Daye

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Daye
大冶市
County-level city
Century Clock and nearby buildings
Century Clock and nearby buildings
Daye is located in Hubei
Daye
Daye
Location in Hubei
Coordinates: 30°06′N 114°59′E / 30.100°N 114.983°E / 30.100; 114.983Coordinates: 30°06′N 114°59′E / 30.100°N 114.983°E / 30.100; 114.983
Country People's Republic of China
Province Hubei
Prefecture-level city Huangshi
Area
 • Total 1,460 km2 (560 sq mi)
Elevation 25 m (82 ft)
Population (2000)
 • Total 813,600
 • Density 560/km2 (1,400/sq mi)
Time zone China Standard (UTC+8)
Website http://www.hbdaye.gov.cn/

Daye (Chinese: 大冶; pinyin: Dàyě) is a county-level city in eastern Hubei province, China. It is under the administration of the Huangshi prefecture-level city.

Before the adoption of the Hanyu Pinyin, the name of the city was often transcribed in English as Tayeh.[1]

As it is usually the case with county-level cities, Daye includes both an urban core and a fair amount of rural land in all directions, with smaller townships (zhen) such as Dajipu (大箕铺). According to the Fifth Population Census of China (2000), the entire county-level city of Daye had 813,600 residents, with a population density of 558 people per square kilometer.[2] The city is made up of 18 township-level divisions.[3][4][5][6]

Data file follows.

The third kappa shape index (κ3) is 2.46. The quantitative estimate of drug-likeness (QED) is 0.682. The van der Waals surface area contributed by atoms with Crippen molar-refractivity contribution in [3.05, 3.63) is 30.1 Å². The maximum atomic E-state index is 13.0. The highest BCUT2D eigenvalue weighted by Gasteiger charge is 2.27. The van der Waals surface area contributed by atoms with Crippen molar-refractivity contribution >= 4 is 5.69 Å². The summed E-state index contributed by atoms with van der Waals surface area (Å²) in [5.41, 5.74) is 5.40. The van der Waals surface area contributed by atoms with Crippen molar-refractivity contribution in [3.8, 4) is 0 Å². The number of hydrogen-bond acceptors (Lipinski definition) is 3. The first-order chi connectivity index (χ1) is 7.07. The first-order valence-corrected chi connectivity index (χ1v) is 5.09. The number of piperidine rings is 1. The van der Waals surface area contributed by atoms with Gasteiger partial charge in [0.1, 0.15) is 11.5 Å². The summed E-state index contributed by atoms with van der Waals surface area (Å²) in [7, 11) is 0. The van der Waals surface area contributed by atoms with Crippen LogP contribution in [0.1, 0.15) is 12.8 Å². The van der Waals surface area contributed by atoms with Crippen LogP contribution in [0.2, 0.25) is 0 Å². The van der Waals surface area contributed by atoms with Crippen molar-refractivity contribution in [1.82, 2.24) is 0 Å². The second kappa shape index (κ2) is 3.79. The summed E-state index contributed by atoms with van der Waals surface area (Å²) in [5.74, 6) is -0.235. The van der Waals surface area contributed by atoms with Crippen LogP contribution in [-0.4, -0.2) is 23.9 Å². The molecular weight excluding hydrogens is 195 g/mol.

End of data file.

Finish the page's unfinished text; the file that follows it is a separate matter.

The Daye Lake south of Daye's urban core is surrounded by parks and fishing ponds, and is a popular place for recreation.

For a traveler who goes on G316 from Wuhan toward the south-east, Daye appears as a border between the more urban and more rural parts of the province. Daye sits on the south-eastern border of the heavily industrialized Wuhan/Ezhou/Huangshi metropolitan area; south of it, the much more rural Yangxin County begins.

Economy[edit]

Azurite-malachite from Daye's Tongshankou Mine

Daye is an industrial city, a center of mining[7] and metallurgy, both ferrous and non-ferrous; its name means 'developing a prosperous smelting industry' (大兴炉冶).

Copper mining and smelting was conducted at Daye's Tonglüshan Mine (铜绿山, 30°04′52″N 114°56′07″E / 30.08111°N 114.93528°E / 30.08111; 114.93528) as early as the Spring and Autumn period (6th century B.C.E.), if not earlier.[8] Tonglüshan Mine is located just southwest of the modern city, and now has a museum.[9]

Although such copper-containing minerals as malachite and azurite are found here, the local ores are richer in iron than in copper, and the modern Daye is better known for its iron ore mining and processing.[8]

Among the major employers is Huangshi Daye Non-ferrous Metals Co., Ltd.[10]

Transportation[edit]

The newly built Daye North Railway Station

Daye was the junction of the Wuhan-Daye Railway (completed in 1958) and Daye-Shahejie Railway (completed in 1987), which merged in 1989 to form the Wuhan–Jiujiang Railway. Huangshi Railway Station, which is the main passenger station for the entire Huangshi metropolitan area, is located within Daye's administrative borders, about 6 km (3.7 mi)north of downtown Daye (30°9′23″N 114°56′5″E / 30.15639°N 114.93472°E / 30.15639; 114.93472). It has fairly frequent service, with travel time to Wuhan being typically around 1 hour on a high-speed D-series train, or 1.5 hours on a "conventional" passenger train.[11]